More mischief in the twentieth century

Unfortunately, the beautiful Erawan Shrine and its surroundings have been in the news in recent years due to more unfortunate events. Below a list, let’s hope it stays that way!

Incense sticks at the Erawan Shrine in Bangkok, Thailand.

Incense and candles at the Erawan Shrine | Image: Sarah Marston (Flickr)

March 21st 2006

The original statue of Phra Phrom was destroyed with a big hammer by a 27-year-old man with a mental disorder. The boy climbed into the altar and smashed the hollow statue to smithereens. Almost the whole statue was destroyed, a small part of the statue under which a leg of Phra Phrom was all that was left. The angry crowd that witnessed this act beat the boy to death immediately after his deed. A number of people were eventually arrested and trialed for this. On May the 21st, 2006 at 11:39, exactly two months later and at the moment that the sun was exactly above the Erawan Shrine, a new statue of Phra Phrom was placed. This statue is made of plaster and gilded with a mixture of molten gold, bronze and the remains of the original statue. There is also another statue cast in metal from the same mould. This one is now kept in the National Museum of Bangkok.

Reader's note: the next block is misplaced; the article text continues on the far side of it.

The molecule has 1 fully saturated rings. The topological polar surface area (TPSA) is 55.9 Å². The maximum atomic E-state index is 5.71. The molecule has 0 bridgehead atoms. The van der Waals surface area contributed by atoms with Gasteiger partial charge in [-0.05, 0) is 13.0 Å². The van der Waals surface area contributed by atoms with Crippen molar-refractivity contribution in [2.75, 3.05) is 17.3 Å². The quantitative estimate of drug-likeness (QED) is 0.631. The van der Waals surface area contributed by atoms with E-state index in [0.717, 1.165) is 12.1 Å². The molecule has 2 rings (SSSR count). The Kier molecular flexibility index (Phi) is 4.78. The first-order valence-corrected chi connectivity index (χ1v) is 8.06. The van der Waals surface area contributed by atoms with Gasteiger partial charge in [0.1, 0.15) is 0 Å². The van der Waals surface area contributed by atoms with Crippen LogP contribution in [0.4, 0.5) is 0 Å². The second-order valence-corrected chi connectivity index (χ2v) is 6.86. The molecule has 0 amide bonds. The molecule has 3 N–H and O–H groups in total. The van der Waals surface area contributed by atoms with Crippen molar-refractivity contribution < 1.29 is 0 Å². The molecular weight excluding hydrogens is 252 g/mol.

May 19th 2010

Less than five minutes walk from the Erawan Shrine was Bangkok’s World Trade Center, Thailand’s largest shopping mall. On May the 19th, this shopping center was set on fire by a group of demonstrators after a protest against the government. This happened after the leaders of the same protest movement had surrendered themselves to the police. After the majority of the shopping center was reopened to the public at the end of September 2010, the name was changed to Central World. The ZEN building that had suffered the most fire damage could only be reopened in January 2012.

May 22nd 2014